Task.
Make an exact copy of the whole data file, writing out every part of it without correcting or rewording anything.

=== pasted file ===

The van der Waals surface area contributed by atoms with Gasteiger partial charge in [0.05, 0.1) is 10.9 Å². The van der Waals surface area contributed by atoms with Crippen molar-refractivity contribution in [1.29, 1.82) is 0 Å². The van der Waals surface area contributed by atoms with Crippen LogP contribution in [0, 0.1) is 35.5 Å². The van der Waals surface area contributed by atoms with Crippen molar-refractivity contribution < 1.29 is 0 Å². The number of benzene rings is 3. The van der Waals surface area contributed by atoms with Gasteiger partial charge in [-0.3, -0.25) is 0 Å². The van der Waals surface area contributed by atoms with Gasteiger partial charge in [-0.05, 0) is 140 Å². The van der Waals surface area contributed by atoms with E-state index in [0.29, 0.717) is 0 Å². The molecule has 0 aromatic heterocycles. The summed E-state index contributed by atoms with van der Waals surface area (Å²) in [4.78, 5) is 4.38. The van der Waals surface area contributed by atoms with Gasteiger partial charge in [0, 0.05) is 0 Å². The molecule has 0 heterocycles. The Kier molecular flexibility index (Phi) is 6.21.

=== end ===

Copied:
The van der Waals surface area contributed by atoms with Gasteiger partial charge in [0.05, 0.1) is 10.9 Å². The van der Waals surface area contributed by atoms with Crippen molar-refractivity contribution in [1.29, 1.82) is 0 Å². The van der Waals surface area contributed by atoms with Crippen LogP contribution in [0, 0.1) is 35.5 Å². The van der Waals surface area contributed by atoms with Crippen molar-refractivity contribution < 1.29 is 0 Å². The number of benzene rings is 3. The van der Waals surface area contributed by atoms with Gasteiger partial charge in [-0.3, -0.25) is 0 Å². The van der Waals surface area contributed by atoms with Gasteiger partial charge in [-0.05, 0) is 140 Å². The van der Waals surface area contributed by atoms with E-state index in [0.29, 0.717) is 0 Å². The molecule has 0 aromatic heterocycles. The summed E-state index contributed by atoms with van der Waals surface area (Å²) in [4.78, 5) is 4.38. The van der Waals surface area contributed by atoms with Gasteiger partial charge in [0, 0.05) is 0 Å². The molecule has 0 heterocycles. The Kier molecular flexibility index (Phi) is 6.21.